I remember virtually no controversies in 30 years of attending the wonderful Christmas party that is the London International Horse Show at Olympia. But this year we got two on the final day. Blood was noticed.
First, Victoria Gullikson of Norway was disqualified after being presented with joint first prize for the Six-Bar. She should not have entered, as she was only there for the Thursday Puissance. She managed to jump all five rounds without anyone twigging they hadn’t spotted her go in anything else on the Friday, Saturday and Sunday. Victoria thought her national federation had received permission for her to start.
But if the Olympia organisers assumed that was their glitch for this mission they were in for a shock.
Marathon jump-offs were a feature of Olympia’s headline classes. There were 17 horses in the Longines World Cup qualifier and 15 in the Grand Prix on Monday. Michael Whitaker didn’t think the tracks were easy, more a case of all riders being well prepared and saving horses for the better money classes.
In the Grand Prix, Bertram Allen was drawn fourth so had no choice than to put his foot to the floor on Quiet Easy. Nine thousand spectators cheered a display of mastery beyond his years, showing why the 20-year-old is the world number six (and even once five).
In trying to get within even two seconds of his time, some stellar partnerships looked a mess in comparison (needlessly, as it turned out, for the dynamics were already changing behind the scenes.) But only at the very end was it announced that the winner was disqualified; blood had been spotted on Quiet Easy’s offside flank during the post-round tack check.
Needless to say, an argy-bargy followed and the prize-giving delayed for half an hour.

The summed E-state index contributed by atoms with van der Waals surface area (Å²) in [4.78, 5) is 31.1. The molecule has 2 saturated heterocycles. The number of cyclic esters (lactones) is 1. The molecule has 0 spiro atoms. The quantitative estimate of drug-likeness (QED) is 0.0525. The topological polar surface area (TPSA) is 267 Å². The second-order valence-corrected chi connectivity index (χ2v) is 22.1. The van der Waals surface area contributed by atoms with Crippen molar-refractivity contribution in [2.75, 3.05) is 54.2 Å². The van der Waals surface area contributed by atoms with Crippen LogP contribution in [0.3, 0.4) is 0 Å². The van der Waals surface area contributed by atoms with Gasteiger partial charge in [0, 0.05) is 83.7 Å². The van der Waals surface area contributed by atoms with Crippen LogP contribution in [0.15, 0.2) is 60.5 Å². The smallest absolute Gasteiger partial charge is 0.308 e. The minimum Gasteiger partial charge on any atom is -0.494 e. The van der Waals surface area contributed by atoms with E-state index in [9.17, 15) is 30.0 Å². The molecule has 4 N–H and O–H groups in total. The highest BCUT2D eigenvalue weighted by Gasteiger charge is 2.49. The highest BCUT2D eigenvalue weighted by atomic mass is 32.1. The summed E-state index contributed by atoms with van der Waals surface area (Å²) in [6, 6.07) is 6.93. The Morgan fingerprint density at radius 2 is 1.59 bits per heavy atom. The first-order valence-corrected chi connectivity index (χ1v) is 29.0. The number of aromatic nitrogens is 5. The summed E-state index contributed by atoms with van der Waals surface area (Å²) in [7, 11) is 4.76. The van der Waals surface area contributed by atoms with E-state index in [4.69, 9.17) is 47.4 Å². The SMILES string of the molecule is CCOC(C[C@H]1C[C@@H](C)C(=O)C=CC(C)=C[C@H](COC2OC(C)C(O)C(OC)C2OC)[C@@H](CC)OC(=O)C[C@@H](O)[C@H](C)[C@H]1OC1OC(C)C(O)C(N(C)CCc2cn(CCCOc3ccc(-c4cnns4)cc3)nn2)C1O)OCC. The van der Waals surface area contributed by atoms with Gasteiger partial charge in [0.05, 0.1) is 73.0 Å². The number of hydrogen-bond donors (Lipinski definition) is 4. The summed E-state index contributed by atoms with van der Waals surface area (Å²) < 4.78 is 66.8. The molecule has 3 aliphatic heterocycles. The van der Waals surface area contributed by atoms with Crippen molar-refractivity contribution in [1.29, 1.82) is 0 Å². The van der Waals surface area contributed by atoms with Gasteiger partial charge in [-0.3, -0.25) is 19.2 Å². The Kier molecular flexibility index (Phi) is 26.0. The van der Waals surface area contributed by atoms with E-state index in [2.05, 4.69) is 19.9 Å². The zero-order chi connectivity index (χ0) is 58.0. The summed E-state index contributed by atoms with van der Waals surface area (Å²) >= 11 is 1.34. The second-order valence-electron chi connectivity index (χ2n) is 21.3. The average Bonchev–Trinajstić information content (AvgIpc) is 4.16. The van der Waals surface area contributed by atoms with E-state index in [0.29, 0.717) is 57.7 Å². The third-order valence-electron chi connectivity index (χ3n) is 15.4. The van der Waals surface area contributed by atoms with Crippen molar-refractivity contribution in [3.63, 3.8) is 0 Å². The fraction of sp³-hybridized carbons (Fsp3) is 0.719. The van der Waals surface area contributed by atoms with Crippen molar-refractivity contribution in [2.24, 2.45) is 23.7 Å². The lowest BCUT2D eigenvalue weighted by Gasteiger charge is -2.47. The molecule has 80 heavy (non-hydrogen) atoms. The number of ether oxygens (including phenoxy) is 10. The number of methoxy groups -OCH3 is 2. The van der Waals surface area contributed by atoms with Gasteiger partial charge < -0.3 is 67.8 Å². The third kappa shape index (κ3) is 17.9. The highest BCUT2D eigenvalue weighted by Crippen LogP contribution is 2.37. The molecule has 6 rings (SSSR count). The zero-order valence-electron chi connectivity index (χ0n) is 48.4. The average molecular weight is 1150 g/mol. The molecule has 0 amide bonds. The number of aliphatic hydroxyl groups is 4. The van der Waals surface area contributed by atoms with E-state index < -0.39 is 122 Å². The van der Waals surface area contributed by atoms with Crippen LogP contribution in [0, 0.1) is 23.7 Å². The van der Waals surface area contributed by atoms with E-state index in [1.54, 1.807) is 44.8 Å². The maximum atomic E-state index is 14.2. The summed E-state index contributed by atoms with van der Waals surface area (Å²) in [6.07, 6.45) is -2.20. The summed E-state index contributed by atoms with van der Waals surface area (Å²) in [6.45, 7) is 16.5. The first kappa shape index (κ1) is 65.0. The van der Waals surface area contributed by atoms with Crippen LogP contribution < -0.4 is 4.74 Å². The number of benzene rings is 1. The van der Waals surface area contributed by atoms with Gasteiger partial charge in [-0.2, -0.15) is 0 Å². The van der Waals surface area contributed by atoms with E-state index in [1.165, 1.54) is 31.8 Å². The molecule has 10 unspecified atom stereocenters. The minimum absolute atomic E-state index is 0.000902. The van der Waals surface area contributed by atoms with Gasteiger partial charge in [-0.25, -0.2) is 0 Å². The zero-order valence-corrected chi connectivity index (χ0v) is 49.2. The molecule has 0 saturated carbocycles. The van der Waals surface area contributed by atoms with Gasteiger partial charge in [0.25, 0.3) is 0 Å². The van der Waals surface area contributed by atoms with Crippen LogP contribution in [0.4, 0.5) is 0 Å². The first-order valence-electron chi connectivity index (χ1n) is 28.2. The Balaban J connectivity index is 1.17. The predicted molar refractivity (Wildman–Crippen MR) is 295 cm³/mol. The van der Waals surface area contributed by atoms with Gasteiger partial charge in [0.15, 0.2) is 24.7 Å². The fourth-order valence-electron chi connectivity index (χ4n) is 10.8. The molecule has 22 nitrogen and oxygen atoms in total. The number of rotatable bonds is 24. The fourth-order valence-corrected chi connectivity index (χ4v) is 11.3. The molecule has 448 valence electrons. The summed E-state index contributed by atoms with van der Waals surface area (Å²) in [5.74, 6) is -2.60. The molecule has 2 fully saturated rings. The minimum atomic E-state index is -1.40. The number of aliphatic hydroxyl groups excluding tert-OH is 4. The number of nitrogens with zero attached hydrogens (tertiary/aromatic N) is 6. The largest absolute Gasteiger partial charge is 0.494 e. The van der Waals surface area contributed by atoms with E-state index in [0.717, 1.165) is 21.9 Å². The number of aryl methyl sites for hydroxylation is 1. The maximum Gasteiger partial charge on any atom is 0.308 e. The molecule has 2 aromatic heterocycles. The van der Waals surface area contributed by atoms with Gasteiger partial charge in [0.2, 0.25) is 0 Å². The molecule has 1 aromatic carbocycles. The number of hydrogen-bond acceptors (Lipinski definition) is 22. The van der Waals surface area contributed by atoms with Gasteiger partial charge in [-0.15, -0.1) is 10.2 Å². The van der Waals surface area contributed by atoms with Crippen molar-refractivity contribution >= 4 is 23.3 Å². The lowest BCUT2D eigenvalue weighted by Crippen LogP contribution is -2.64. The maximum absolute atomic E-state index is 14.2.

But the decision stuck, with Michael Whitaker and Viking elevated to the winner’s podium, and Ludger Beerbaum and Chiara to second place.
Social media went red-hot. To those of us actually there, no wound was visible to the naked eye during Allen’s round. In the warm-up ring afterwards, there seemed to be three or four tiny, non-oozing nicks, one more noticeable than the rest.
Allen described himself as “utterly devastated, speechless.” He said: “I like to think I have a good name for having a good relationship with my horses. The wound is tiny, I’ve done worse shaving. It’s not even where my leg normally lies. “
Beerbaum had to put on his spectacles to see it. Whitaker felt Allen was the moral victor, and handed him his winner’s rosette. “I didn’t think it looked that bad, it wasn’t like it was a large gash,” he remarked. Whitaker felt more discretion could be applied.
More colourfully, British Nations Cup veteran Geoff Billington pasted on Facebook: “A razor blade is a very safe object until you give it to a monkey. It’s like giving a steward that knows **** all about horsemanship a badge. Bertram Allen could not kick his way out of a bag made from rice paper, he is absolute poetry in motion!”
The FEI’s blood rules, and the subsequent disputes, always end up messier than the quantity of red stuff at issue – except in Middle East endurance, needless to say. There, you can legally bat along for 20-30 kilometres before anything has to be done about it, and I daresay often hasn’t been in the past, at the next vet-gate.
Initial public reaction with the Allen case was that this was an accident, not abuse. In FEI jumping, bleeding from the mouth, body or flanks from excessive use of spurs or whip results in elimination. “Minor cases” from a bitten tongue or lip may be wiped clean, and the rider can continue, but there is elimination if bleeding persists.
If minor bleeding can be attributed to accidental biting of the tongue, the same discretion should be applied to nicking with the spur in the heat of the moment. Surely there would have been marks both sides had Allen overdone it in the warm-up?